The Bottle Bill. Prepared by Public Sector Consultants for the State of
                      Michigan, Department of Natural Resources. 1989. A summary of the
                      environmental and economic effects of Michigan’s deposit law.

                      Energy and Economic Impacts of Mandatory Deposits. Federal Energy
                      Administration, Office of Energy Conservation and Environment. 1976.
                      A study on the impacts of a national beverage container deposit law.

                      The Fate of Used Beverage Containers in the State of New York. Pre-
                      pared for the Aluminum Association, Inc. by Franklin Associates, Ltd.
                      Prairie Village, Kans.: 1986. A study to examine the costs and benefits
                      of New York’s deposit law and to determine the “ultimate fate” of the
                      used beverage container under a deposit system.

                      Forced Deposit Laws: There Are No Winners. National Soft Drink Asso-
                      ciation. Washington, DC: 1989. An examination of the negative effects of
                      deposit laws.

                      Gehr, William. Effect of the Vermont Beverage Container Deposit
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                      examination of the environmental and economic effects of Vermont’s
                      deposit law.

                      The Impacts of National Beverage Container Legislation. U.S. Depart-
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                      ington, DC: 1976. An analysis of the potential effects of a national
                      deposit law.

                      Lesser, William and Ananth Madhavan. ‘LEconomic Impacts of a
                      National Deposit Law: Cost Estimates and Policy Questions.” Journal of
                      Consumer Affairs, Vol. 21, No. 1 (1987), p. 122. An analysis of the
                      potential economic and environmental impacts of a national deposit law.

                      Moore, W. Kent and David L. Scott. “Beverage Container Deposit Laws:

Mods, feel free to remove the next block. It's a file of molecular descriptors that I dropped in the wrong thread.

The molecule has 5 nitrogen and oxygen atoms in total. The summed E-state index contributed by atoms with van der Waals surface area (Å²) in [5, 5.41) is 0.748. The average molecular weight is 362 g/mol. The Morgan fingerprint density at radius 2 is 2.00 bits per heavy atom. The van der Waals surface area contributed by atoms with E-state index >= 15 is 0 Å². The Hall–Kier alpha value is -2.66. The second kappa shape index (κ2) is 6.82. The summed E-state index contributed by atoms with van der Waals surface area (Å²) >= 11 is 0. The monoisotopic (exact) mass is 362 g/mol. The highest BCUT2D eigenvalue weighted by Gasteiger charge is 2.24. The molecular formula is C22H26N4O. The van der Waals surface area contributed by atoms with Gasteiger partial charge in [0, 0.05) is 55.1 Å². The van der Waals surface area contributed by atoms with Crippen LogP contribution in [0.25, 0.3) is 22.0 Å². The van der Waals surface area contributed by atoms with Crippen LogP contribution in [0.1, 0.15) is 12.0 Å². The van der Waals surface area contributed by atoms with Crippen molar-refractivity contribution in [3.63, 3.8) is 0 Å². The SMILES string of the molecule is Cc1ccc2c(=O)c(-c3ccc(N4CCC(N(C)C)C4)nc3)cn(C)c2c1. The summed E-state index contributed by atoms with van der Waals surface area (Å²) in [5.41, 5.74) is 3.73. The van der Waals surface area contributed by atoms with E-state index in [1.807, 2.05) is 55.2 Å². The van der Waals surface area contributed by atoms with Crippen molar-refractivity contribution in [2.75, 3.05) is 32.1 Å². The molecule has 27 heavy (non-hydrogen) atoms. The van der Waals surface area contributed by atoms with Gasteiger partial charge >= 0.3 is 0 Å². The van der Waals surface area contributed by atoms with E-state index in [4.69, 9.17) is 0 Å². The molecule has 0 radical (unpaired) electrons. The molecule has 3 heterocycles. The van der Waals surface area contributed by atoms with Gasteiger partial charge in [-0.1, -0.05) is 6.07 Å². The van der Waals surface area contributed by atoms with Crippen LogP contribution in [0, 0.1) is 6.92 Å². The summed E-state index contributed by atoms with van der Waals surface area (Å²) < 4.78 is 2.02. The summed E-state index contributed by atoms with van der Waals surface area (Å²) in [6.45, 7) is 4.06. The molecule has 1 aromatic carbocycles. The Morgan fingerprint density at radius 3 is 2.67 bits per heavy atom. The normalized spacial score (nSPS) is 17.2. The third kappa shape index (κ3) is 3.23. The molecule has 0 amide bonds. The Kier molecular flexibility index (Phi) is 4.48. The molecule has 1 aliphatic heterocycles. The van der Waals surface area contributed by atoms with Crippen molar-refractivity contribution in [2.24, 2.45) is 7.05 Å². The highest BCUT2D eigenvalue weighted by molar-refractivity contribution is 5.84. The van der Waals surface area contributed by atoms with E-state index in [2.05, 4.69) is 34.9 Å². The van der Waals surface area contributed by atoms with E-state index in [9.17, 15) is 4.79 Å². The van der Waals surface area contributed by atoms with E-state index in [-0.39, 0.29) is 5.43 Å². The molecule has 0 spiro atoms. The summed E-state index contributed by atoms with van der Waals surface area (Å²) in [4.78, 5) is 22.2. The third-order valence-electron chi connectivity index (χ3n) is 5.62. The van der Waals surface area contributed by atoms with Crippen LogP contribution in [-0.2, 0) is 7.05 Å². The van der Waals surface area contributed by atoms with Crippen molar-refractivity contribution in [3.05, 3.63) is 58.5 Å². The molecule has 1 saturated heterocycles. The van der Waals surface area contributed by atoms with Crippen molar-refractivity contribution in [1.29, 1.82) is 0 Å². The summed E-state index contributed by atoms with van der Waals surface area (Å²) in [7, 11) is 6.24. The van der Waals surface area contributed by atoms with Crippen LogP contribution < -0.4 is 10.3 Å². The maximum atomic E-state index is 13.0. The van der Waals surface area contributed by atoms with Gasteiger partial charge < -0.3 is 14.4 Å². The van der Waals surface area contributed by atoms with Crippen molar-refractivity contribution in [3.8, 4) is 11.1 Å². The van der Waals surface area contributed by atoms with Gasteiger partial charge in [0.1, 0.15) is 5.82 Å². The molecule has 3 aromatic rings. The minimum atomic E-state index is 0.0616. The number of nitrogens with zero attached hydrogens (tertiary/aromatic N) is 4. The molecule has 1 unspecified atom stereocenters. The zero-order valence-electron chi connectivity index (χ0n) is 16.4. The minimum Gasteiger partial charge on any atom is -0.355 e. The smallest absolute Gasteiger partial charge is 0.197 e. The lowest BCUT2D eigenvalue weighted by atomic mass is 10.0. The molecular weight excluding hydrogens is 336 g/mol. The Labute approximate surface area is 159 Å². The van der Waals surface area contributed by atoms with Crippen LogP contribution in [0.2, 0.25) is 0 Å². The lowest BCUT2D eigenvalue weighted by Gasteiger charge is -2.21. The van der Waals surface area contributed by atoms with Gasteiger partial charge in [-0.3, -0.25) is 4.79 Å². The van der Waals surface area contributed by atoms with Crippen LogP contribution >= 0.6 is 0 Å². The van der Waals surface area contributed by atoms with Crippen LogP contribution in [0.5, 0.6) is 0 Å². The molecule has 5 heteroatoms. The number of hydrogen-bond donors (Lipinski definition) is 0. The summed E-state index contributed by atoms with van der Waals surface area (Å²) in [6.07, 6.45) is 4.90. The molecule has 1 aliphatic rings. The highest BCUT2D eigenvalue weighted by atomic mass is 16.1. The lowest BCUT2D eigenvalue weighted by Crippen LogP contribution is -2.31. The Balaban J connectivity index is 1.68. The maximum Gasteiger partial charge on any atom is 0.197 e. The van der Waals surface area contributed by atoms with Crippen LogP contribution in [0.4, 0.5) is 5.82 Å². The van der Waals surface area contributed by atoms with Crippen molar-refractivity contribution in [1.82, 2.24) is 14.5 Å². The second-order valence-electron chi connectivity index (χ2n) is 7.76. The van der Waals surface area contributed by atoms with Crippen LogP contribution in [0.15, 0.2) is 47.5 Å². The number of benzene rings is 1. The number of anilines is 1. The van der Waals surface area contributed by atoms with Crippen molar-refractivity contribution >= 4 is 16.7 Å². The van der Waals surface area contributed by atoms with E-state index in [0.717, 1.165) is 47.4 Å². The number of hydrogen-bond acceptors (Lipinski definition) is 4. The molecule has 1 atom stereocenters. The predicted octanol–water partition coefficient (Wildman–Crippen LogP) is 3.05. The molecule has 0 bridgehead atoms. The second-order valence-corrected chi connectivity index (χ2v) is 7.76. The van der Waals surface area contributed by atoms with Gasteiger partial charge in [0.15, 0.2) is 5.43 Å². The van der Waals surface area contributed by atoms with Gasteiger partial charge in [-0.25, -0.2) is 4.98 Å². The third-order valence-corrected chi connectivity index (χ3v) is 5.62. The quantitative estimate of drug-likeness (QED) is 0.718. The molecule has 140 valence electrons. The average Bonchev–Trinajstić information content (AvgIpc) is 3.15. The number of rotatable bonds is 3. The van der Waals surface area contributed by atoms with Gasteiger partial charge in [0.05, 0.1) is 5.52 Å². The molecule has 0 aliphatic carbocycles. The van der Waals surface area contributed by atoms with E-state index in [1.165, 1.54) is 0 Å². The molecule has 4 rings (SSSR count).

A Survey of the Issues and Results.” Journal of Consumer Affairs, Vol.



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              Containers by the Nelson A. Rockefeller Institute of Government.
              Albany, N.Y.: 1986. A summary of the costs and benefits of New York’s
              deposit law 1 year after its implementation.

              Potential Effects of a National Mandatory Deposit on Beverage Con-
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              ws       description of the potential economic and environmental effects
              of a national deposit law.

              Report on the Management Study to Improve the Efficiency of the New
              York State Returnable Container Act. Prepared for the Moreland Act
              Commission on the Operation and Administration of the Returnable
              Container Act by KPMG Peat Marwick. New York: 1990. An analysis of
              the operation of New York’s deposit law.

              Rose, Daniel. “National Beverage Container Deposit Legislation: A Cost-
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              laws.

              Shireman, William K. et al. The CalPIRG-ELS Study Group Report on
              Can and Bottle Bills. California Public Interest Research Group and
              Stanford Environmental Law Society. Berkeley, Calif.: 1981. A summary
              and analysis of state deposit laws and their economic and environmental
              impacts.

              States’ Experience With Beverage Container Deposit Laws Shows Posi-
              tive Benefits. (GAO/PAD-u-08, Dec. 11, 1980). The U. S. General
              Accounting Office’s evaluation of the impact of a national deposit law
              by studying the economic and environmental effects of four state
              deposit laws,


              “Case Studies.” National Solid Wastes Management Association, Waste
Solid Waste   Recyclers Council, Information Packet No. 2. Washington, DC: N.D. Arti-
          Y
              cles on operating curbside recycling programs.




              Page 52           GAO/RCED-91-26   Trade-offs   in Beverage   Container   Deposit   Leglalation